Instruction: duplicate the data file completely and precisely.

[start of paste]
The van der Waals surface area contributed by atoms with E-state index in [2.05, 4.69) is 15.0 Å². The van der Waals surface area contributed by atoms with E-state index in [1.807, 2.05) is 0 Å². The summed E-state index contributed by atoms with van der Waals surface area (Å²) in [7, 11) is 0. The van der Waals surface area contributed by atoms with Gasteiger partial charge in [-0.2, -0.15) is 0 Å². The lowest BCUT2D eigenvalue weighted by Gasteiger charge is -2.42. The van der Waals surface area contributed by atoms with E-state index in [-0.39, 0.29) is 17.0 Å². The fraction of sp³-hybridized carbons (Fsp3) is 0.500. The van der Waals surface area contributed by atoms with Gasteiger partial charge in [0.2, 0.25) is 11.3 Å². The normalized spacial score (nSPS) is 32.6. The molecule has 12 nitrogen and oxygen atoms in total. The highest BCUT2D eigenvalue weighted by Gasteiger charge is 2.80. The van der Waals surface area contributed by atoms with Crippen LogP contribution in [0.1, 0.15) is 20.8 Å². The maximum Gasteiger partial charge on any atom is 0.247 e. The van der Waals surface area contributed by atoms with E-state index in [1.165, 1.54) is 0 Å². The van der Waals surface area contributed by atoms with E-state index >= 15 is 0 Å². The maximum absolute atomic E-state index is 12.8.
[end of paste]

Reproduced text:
The van der Waals surface area contributed by atoms with E-state index in [2.05, 4.69) is 15.0 Å². The van der Waals surface area contributed by atoms with E-state index in [1.807, 2.05) is 0 Å². The summed E-state index contributed by atoms with van der Waals surface area (Å²) in [7, 11) is 0. The van der Waals surface area contributed by atoms with Gasteiger partial charge in [-0.2, -0.15) is 0 Å². The lowest BCUT2D eigenvalue weighted by Gasteiger charge is -2.42. The van der Waals surface area contributed by atoms with E-state index in [-0.39, 0.29) is 17.0 Å². The fraction of sp³-hybridized carbons (Fsp3) is 0.500. The van der Waals surface area contributed by atoms with Gasteiger partial charge in [0.2, 0.25) is 11.3 Å². The normalized spacial score (nSPS) is 32.6. The molecule has 12 nitrogen and oxygen atoms in total. The highest BCUT2D eigenvalue weighted by Gasteiger charge is 2.80. The van der Waals surface area contributed by atoms with Crippen LogP contribution in [0.1, 0.15) is 20.8 Å². The maximum Gasteiger partial charge on any atom is 0.247 e. The van der Waals surface area contributed by atoms with E-state index in [1.165, 1.54) is 0 Å². The van der Waals surface area contributed by atoms with E-state index >= 15 is 0 Å². The maximum absolute atomic E-state index is 12.8.